Mrs. Squeers dispenses a delicious Compound (89) — Chapter 8, 3 ⅝ by 5 ⅝ inches (9.3 cm high x 14.2 cm wide), vignetted, sixth illustration in Charles Dickens's Nicholas Nickleby, Charles Dickens Library Edition (1910), facing IV, 97. Original caption: "This is our shop, Nickleby," said Mr. Squeers. Mrs. Squeers stood at one of the desks, presiding over an immense basin of brimstone and treacle; in a corner were the three new boys, and near them the son and heir of Mr. Squeers was kicking under the hands of Smike, who was fitting upon him a pair of new boots. [Click on the images to enlarge them.]

Passage Illustrated: More Satire of Yorkshire Schools

The Internal Economy of Dotheboys Hall (June 1838), in which Phiz introduces Nicholas and the reader to the illiterate schoolmaster's penny-pinching educational "system."

"But come," said Squeers, interrupting the progress of some thoughts to this effect in the mind of his usher, "let’s go to the schoolroom; and lend me a hand with my school-coat, will you?"

Nicholas assisted his master to put on an old fustian shooting-jacket, which he took down from a peg in the passage; and Squeers, arming himself with his cane, led the way across a yard, to a door in the rear of the house.

"There," said the schoolmaster as they stepped in together; "this is our shop, Nickleby!"

It was such a crowded scene, and there were so many objects to attract attention, that, at first, Nicholas stared about him, really without seeing anything at all. By degrees, however, the place resolved itself into a bare and dirty room, with a couple of windows, whereof a tenth part might be of glass, the remainder being stopped up with old copy-books and paper. There were a couple of long old rickety desks, cut and notched, and inked, and damaged, in every possible way; two or three forms; a detached desk for Squeers; and another for his assistant. The ceiling was supported, like that of a barn, by cross-beams and rafters; and the walls were so stained and discoloured, that it was impossible to tell whether they had ever been touched with paint or whitewash.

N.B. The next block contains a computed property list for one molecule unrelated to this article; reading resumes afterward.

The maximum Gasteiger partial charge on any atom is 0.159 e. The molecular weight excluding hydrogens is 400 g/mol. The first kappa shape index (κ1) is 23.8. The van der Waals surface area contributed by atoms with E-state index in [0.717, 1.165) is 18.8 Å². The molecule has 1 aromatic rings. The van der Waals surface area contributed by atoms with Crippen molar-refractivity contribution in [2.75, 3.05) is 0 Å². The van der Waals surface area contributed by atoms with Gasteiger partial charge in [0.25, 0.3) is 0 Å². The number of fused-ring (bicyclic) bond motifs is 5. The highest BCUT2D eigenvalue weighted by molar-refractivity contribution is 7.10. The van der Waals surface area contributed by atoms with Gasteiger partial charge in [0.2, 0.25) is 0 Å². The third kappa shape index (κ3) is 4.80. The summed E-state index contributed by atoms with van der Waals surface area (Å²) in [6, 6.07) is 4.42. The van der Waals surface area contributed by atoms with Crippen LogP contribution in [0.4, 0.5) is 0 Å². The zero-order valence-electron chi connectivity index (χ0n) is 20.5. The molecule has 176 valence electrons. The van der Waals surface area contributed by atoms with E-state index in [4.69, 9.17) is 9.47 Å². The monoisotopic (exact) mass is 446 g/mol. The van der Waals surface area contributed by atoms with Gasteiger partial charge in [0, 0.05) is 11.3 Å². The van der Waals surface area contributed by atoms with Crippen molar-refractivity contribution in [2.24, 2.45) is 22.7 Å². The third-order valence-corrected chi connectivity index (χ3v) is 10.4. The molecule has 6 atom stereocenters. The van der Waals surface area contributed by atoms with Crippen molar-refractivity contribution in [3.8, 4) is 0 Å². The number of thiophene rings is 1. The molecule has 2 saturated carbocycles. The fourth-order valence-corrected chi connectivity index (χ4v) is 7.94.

But the pupils — the young noblemen! How the last faint traces of hope, the remotest glimmering of any good to be derived from his efforts in this den, faded from the mind of Nicholas as he looked in dismay around! Pale and haggard faces, lank and bony figures, children with the countenances of old men, deformities with irons upon their limbs, boys of stunted growth, and others whose long meagre legs would hardly bear their stooping bodies, all crowded on the view together; there were the bleared eye, the hare-lip, the crooked foot, and every ugliness or distortion that told of unnatural aversion conceived by parents for their offspring, or of young lives which, from the earliest dawn of infancy, had been one horrible endurance of cruelty and neglect. There were little faces which should have been handsome, darkened with the scowl of sullen, dogged suffering; there was childhood with the light of its eye quenched, its beauty gone, and its helplessness alone remaining; there were vicious-faced boys, brooding, with leaden eyes, like malefactors in a jail; and there were young creatures on whom the sins of their frail parents had descended, weeping even for the mercenary nurses they had known, and lonesome even in their loneliness. With every kindly sympathy and affection blasted in its birth, with every young and healthy feeling flogged and starved down, with every revengeful passion that can fester in swollen hearts, eating its evil way to their core in silence, what an incipient Hell was breeding here!